PHP Site Access Log

The Basics

The question is, why do you need a site access log? The answer is easy - to see who visits your site. If you are a site owner and you have a hosted web site, you probably have seen web stats of some kind compiled by your hosting company. How do they do it? Often, they do it by analyzing your site's access log.

A site access log is a record of all access to your site. Basically it is a text file and each line is a record of a visitor's viewing of a particular page. Typical site access logs include the name of the page accessed, a user's IP address, the time of viewing, and some other useful information.

By looking at a site access log, you can see how a visitor moves through your site. You can see how many seconds it takes for a visitor to go from one page to another. You can see which pages are navigated to and which ones are avoided.

The Script

This handy site access log PHP code will create one text file for each day of logging in a folder called logs. Note: you have to make a "logs" folder in your base directory for this to work. The directory is not created automatically. Place this code in any page you want to be recorded in the log file.


$time = date("M j G:i:s Y"); 
$ip = getenv('REMOTE_ADDR');
$userAgent = getenv('HTTP_USER_AGENT');
$referrer = getenv('HTTP_REFERER');
$query = getenv('QUERY_STRING');

$msg = "IP: " . $ip . " TIME: " . $time . " REFERRER: " . $referrer . " SEARCHSTRING: " . $query . " USERAGENT: " . $userAgent;


function writeToLogFile($msg) {
     $today = date("Y_m_d"); 
     $logfile = $today."_log.txt"; 
     $dir = 'logs';
     $saveLocation=$dir . '/' . $logfile;
     if  (!$handle = @fopen($saveLocation, "a")) {
     else {
          if (@fwrite($handle,"$msg\r\n") === FALSE) {


Script Notes

You can setup your $msg variable anyway you want to, but careful thought should be done as to how you are going to parse it later. Inserting a common delimiter, such as a symbol between elements of the log entry can make it easier to parse later. For example, examine the following $msg assignment:

$msg = "IP: " . $ip . " ##TIME: " . $time . " ##REFERRER: " . $referrer . " ##SEARCHSTRING: " . $query . " ##USERAGENT: " . $userAgent; 

If we had done this, we could use PHP's explode() or split() functions and separate the elements easily, by splitting the line by the character ##. Why did I use two # and not one? Both the referrer and the query variables have the possibility of having the # character in them because this is used when defining an html anchor. Having two ## is still possible though, however unlikely, so it would be a better idea to split them with a random string that you'll probably never see naturally, such as *%^%*.

You could also make your log files in the common logfile format, which is supported by all major servers. A benefit of using this is that there are downloadable scripts and programs that can analyze your logs for you in you use this format. The definition of the format is on the W3C site here. I prefer to to write my own log analysis scripts however and prefer to not use the common log format.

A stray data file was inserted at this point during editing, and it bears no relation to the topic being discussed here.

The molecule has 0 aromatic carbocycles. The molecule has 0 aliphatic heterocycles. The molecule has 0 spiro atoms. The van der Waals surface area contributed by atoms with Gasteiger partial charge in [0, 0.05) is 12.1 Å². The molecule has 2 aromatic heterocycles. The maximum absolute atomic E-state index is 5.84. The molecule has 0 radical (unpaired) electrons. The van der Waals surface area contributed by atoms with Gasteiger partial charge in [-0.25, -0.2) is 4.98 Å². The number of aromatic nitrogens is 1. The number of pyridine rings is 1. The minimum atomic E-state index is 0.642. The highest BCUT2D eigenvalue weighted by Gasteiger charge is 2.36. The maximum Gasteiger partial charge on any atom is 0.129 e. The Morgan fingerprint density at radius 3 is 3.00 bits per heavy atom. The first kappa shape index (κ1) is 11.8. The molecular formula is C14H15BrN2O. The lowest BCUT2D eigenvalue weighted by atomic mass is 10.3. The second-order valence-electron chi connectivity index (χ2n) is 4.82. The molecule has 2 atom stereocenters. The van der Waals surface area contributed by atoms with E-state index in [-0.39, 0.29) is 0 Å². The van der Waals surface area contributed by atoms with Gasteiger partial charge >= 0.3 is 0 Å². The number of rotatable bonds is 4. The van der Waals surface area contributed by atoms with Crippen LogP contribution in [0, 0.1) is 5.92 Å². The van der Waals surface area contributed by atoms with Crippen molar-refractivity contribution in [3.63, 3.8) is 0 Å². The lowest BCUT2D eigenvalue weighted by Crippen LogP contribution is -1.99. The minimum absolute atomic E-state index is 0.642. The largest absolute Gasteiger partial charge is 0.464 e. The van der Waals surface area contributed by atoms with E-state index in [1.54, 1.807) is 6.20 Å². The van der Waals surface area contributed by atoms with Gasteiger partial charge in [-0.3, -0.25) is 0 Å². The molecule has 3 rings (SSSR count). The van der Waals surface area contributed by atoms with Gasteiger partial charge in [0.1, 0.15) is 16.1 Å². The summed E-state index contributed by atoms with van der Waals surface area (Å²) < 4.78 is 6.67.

You'll also notice that we have put the @ symbol before the call to the fwrite(), fopen(), and fclose() functions. This is the error suppressor symbol, and it will prevent PHP from displaying any errors related to these function calls. Because logging is likely secondary to the main goal of our page, which is to provide the viewer with some sort of service or information, showing them a failed error message is unnecessary and unprofessional. Sure it works now, but if you delete the logs folder at some point in the future, then you will see a nasty error displayed on all pages containing this script. Instead of making all users see this hideous error message, just check occasionally to see if any new log files are being created. We also could have checked to see if the folder exists before calling those functions, but it is difficult to test every single possible point of error, and costly to do it every time a page is requested.

When creating the log file, we use the format: date("Y_m_d") . It is important to start your log file name with the year and not the month or day. If we started the name with the month, a year from now our logs would no longer be naturally sortable by name because the file system will put all the December (12) entries together and all the June (6) entries together. Instead, start the name of the file with the year, followed by the month, and then the date, to allow for easy natural date sorting by filename.

Now What

Now that you have a text file full of page access records you can do quite a few things. You can parse the info and gather the number of unique IP addresses that visited your site. You can calculate the average time per visitor, or number of page views per IP address. The details are beyond the scope of this article, but very easily doable with a little PHP tinkering.